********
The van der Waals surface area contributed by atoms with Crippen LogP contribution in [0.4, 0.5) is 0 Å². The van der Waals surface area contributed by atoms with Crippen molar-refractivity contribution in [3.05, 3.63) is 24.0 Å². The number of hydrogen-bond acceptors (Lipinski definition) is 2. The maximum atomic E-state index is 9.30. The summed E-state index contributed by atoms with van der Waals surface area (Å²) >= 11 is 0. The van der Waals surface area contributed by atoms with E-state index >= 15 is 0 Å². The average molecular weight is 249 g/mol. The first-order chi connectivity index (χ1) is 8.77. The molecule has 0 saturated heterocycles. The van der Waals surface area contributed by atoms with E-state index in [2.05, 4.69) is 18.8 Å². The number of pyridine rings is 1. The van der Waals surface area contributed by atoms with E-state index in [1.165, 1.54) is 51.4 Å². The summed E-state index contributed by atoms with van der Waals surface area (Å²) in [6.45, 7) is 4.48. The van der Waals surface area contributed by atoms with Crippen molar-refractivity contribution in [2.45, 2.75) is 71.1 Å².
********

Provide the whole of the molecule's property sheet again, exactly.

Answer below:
The van der Waals surface area contributed by atoms with Crippen LogP contribution in [0.4, 0.5) is 0 Å². The van der Waals surface area contributed by atoms with Crippen molar-refractivity contribution in [3.05, 3.63) is 24.0 Å². The number of hydrogen-bond acceptors (Lipinski definition) is 2. The maximum atomic E-state index is 9.30. The summed E-state index contributed by atoms with van der Waals surface area (Å²) >= 11 is 0. The van der Waals surface area contributed by atoms with E-state index >= 15 is 0 Å². The average molecular weight is 249 g/mol. The first-order chi connectivity index (χ1) is 8.77. The molecule has 0 saturated heterocycles. The van der Waals surface area contributed by atoms with E-state index in [2.05, 4.69) is 18.8 Å². The number of pyridine rings is 1. The van der Waals surface area contributed by atoms with E-state index in [1.165, 1.54) is 51.4 Å². The summed E-state index contributed by atoms with van der Waals surface area (Å²) in [6.45, 7) is 4.48. The van der Waals surface area contributed by atoms with Crippen molar-refractivity contribution in [2.45, 2.75) is 71.1 Å².